10 NCB and Credit Unions $22.5MM in commercial real estate loan participations to Credit Unions in California, Arizona and Alaska $10.5MM in solar loan participations with a Credit Union in California NCB will typically retain servicing responsibilities for loan sales and participations NCB is a highly rated servicer and special servicer by S&P and Fitch
11 NCB Core Areas of Focus Member-owned, Member- driven organizations ( examples include workerowned, non profit associations and ESOP) Community-owned housing such as co-ops and community associations Community-driven healthcare solutions Retailer-owned grocers and consumer-owned food cooperatives Small business cooperatives Consumer-owned credit unions and credit union service organizations Community-focused enterprises
12 Housing Cooperatives The leading lender in the US- providing underlying mortgage financing for co-op corporations and share loan financing for purchasers of co-op units. St. Francis Square Cooperative San Francisco, CA 299 unit housing co-op $2 million First Mortgage for patio/ deck repair $1,000,000 Line of Credit for solar panel installation 860 Lake Shore Drive Trust Chicago, IL 238 unit housing co-op $8 million First Mortgage for debt refinance and interior capital improvements
14 NCB & Housing Co-op s NCB is the nation s top co-op housing lender Began lending to co-ops in the early 1980 s Pioneered the sale of the product to Fannie and Freddie Market share: approximately 45% of co-op underlying finance (inside NY) and 30% of unit finance (outside NY) Educated Wall Street, rating agencies and investors on co-ops Viewed as the cooperative expert by rating agencies and investors Originated over $3 billion in co-op housing loans in the last five years Currently service 2,304 co-op housing loans totaling $5.1 billion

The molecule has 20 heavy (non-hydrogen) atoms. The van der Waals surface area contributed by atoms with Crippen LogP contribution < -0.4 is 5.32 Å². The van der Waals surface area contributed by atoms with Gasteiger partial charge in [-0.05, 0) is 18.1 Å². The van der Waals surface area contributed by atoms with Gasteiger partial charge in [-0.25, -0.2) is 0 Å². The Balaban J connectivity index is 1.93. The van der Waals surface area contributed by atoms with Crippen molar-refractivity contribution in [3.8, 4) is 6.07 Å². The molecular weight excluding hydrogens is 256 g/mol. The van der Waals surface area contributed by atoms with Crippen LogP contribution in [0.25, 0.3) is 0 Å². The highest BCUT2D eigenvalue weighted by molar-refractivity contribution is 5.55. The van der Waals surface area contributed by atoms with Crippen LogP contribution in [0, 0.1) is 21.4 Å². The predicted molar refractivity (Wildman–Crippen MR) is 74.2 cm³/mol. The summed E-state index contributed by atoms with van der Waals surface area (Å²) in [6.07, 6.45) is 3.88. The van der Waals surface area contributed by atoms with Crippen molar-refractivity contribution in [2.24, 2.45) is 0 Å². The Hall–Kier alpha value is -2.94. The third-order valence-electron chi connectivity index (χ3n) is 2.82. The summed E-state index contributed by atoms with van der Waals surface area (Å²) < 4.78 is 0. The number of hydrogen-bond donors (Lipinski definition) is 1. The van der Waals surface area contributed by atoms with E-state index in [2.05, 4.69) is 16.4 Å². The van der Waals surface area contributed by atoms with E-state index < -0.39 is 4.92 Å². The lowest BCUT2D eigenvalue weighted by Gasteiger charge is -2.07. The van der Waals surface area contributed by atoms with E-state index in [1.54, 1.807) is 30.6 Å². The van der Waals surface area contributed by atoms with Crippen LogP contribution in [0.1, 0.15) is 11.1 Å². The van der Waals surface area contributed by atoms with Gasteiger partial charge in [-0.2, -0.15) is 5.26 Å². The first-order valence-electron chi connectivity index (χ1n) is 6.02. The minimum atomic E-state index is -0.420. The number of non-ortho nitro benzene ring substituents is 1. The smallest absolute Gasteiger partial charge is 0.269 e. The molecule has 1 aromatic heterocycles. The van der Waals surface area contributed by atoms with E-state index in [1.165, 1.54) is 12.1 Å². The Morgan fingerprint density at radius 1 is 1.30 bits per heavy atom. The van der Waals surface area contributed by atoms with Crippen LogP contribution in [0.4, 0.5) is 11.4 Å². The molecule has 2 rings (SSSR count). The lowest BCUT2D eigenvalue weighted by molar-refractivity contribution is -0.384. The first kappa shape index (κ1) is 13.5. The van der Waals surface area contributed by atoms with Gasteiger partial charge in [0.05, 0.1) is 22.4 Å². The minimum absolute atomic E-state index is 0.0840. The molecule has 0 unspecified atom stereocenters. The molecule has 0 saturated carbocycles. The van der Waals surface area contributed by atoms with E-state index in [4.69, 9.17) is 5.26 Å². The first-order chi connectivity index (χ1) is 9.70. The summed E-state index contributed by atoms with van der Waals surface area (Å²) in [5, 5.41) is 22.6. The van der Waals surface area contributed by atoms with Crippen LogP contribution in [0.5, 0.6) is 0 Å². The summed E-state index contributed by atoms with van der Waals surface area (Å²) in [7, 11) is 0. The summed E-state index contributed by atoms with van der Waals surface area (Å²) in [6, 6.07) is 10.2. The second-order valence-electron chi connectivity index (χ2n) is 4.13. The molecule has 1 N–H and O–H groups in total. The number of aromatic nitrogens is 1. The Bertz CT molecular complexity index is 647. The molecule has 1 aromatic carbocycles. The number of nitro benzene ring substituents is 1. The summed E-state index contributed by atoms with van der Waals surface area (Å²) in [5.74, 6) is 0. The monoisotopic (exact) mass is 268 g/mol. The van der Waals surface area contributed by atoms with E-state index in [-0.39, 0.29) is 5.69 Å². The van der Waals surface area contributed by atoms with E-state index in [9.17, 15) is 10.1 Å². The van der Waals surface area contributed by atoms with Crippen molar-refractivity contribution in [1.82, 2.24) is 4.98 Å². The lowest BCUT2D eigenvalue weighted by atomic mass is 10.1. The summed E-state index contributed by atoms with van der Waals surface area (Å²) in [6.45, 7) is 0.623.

15 Residential Housing Cooperatives Defined Form of multi-family homeownership Cooperatives are single-purpose entities, whose purpose is to own and operate their cooperatives for the benefit of their member residents Cooperative corporations own the fee-simple interest in both the land underlying the cooperative and the improvements thereon The member resident owns a share in the cooperative corporation and signs a proprietary lease that affords the right to occupy a specific unit Market Size and Location Overview of Housing Cooperatives Approximately 8,000 residential housing cooperatives in the United States representing approximately 1 million apartment units Majority are located in New York City (6,800 co-ops) The remainder in other urban markets (such as Chicago, Los Angeles, Miami, San Francisco, Seattle, Washington DC)
16 Cooperative Housing Loan Types Co-op Underlying Mortgage Loans ( Blanket Loans ) are financing transactions to the cooperative housing corporation The loans are secured by real property, a first or second mortgage on the land and buildings, and by an assignment of all leases, receivables, accounts and personal property of the co-op Not to be confused with co-op apartment unit Share Loans, which are loans to individual co-op owners secured by the coop shares and proprietary lease (not real property)